Monday, February 04, 2008

1968, 2008.

On June 5, 1968, Robert Kennedy won the California Democratic primary 46% to 42% over fellow anti-war candidate Eugene McCarthy. That victory, reversing McCarthy’s defeat of Kennedy a week earlier in Oregon, made Kennedy the front-runner for the party’s nomination for a few minutes, until he was assassinated.

June 5, 1968—39 years and 8 months ago—was the last time the California primary was decisive in presidential politics. Yet tomorrow, California could vault Obama past Clinton toward the presidency.

Kennedy was a force in 1968. His appeal across race and class lines offered the promise of unifying a deeply divided nation. Kennedy’s appeal built from the ex-attorney general’s fight against segregation in the Deep South in 1963-64, at the time the battle for civil rights was at its fiercest.

In 1968, the struggle to realize the dream of “black and white together” still continued. Kennedy stood on the right side of that fight. McCarthy? Anti-war, without question. But with no dog in the civil rights struggle, and nothing to match Kennedy’s backing of Cesar Chavez’s effort to organize Hispanic farm workers, McCarthy was one-dimensional. Kennedy lived the battle to bring America together, the dream of crossing class and race lines. Because people could feel Kennedy’s authenticity, they responded highly emotionally to his candidacy. Kennedy’s California victory, fueled by Black and Hispanic support, truly could have changed the course of history.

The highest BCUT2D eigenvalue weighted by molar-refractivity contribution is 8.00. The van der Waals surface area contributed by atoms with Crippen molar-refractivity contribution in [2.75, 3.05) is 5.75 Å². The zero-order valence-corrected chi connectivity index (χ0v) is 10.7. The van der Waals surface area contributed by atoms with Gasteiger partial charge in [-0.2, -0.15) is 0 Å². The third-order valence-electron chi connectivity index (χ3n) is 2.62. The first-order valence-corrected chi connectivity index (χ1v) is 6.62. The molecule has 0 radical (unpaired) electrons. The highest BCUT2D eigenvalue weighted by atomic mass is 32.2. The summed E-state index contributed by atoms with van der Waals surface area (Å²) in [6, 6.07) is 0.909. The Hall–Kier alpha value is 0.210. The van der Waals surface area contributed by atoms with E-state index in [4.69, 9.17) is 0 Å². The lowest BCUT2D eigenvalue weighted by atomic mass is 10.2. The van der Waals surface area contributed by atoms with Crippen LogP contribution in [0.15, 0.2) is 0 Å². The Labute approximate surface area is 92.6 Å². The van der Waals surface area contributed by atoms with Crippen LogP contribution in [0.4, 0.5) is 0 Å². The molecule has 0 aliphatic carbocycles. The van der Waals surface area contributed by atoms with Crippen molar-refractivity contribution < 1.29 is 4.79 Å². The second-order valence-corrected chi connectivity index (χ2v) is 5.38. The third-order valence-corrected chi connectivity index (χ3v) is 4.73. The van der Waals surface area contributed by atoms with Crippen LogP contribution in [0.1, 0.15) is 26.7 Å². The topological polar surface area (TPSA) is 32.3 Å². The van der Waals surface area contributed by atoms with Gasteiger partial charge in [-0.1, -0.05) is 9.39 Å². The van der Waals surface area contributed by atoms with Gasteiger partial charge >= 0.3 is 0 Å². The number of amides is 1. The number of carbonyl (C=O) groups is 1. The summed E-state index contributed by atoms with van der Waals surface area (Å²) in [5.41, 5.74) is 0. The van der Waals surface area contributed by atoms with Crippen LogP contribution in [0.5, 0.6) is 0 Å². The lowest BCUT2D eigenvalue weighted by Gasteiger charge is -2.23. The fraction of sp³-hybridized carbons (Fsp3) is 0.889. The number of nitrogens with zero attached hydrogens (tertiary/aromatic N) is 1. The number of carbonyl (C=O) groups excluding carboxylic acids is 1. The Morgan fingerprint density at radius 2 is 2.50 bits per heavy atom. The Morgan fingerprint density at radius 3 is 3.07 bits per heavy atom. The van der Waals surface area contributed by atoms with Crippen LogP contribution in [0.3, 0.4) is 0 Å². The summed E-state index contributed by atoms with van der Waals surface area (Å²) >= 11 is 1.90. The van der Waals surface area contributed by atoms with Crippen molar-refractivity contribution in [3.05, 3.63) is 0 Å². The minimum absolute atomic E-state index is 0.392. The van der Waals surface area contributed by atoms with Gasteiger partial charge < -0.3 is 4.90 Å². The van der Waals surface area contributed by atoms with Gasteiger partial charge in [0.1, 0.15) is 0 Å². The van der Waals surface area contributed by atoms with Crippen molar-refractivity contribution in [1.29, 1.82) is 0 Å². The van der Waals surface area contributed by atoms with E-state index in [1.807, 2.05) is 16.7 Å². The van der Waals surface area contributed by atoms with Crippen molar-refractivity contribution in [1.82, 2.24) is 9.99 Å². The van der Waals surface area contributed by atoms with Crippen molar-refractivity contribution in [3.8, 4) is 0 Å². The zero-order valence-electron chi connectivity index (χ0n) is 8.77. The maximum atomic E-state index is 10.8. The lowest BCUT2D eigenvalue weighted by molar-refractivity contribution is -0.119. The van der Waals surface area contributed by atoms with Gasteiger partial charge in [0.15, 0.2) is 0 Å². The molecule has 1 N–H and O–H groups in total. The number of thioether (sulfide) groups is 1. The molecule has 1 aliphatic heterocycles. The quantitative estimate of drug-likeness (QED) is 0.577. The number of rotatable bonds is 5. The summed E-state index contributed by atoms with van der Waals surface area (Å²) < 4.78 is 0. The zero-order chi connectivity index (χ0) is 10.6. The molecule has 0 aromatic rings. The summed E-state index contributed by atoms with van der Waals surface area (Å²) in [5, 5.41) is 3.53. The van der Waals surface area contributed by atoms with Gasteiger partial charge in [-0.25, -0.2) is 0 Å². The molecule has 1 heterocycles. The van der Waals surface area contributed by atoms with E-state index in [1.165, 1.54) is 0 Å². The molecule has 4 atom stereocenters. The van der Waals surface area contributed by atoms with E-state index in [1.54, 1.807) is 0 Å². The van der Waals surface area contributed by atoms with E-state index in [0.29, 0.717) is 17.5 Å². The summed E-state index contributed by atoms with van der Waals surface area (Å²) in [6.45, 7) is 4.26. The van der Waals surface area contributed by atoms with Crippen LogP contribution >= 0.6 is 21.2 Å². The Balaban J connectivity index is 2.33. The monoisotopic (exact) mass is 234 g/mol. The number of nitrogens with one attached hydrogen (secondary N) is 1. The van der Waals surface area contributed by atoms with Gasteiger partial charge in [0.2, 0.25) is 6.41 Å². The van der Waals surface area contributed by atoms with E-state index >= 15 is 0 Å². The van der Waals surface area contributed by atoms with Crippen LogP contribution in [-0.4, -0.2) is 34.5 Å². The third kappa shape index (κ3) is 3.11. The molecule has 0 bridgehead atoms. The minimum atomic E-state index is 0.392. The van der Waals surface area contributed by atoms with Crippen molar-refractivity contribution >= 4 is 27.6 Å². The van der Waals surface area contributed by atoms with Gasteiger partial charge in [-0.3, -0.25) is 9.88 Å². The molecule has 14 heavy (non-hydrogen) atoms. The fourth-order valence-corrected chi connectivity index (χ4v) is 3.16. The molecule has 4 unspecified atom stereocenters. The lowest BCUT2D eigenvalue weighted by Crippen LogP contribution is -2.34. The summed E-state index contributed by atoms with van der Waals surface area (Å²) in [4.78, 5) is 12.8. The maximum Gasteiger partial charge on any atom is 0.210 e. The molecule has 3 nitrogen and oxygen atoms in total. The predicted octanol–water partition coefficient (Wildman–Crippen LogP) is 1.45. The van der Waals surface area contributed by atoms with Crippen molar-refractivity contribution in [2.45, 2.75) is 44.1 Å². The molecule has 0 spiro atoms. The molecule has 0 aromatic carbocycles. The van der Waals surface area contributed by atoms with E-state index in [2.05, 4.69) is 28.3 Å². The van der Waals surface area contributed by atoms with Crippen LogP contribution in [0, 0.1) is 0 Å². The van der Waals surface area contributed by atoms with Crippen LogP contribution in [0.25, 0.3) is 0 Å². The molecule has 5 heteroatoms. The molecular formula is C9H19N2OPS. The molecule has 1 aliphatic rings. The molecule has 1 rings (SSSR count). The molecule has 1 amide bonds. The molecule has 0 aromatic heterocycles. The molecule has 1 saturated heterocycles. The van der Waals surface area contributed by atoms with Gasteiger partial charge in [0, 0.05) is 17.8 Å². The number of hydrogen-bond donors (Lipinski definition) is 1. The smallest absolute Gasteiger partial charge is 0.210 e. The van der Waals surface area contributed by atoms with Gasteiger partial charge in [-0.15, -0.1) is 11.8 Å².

Obama in his person brings “black and white together.” Americans feel good when they think of a black man running the country. It fulfills our dreams of a post-racial America, a multi-racial nation leading the world toward its better nature. Obama is competent and confident. He can do it.

Too bad for Clinton. Symbolically, it’s nice to have a woman in the top spot. But we never fought a civil war to separate women from their chains, and white women got the vote in 1920, not 1965. Women are too powerful for their struggles to match the deep satisfaction we get from having a black man lead us.

In the end, it’s about race, and about us getting our history right by moving beyond race. If the people of California so believe, Obama will carry their state tomorrow and be on his way to leading the world.

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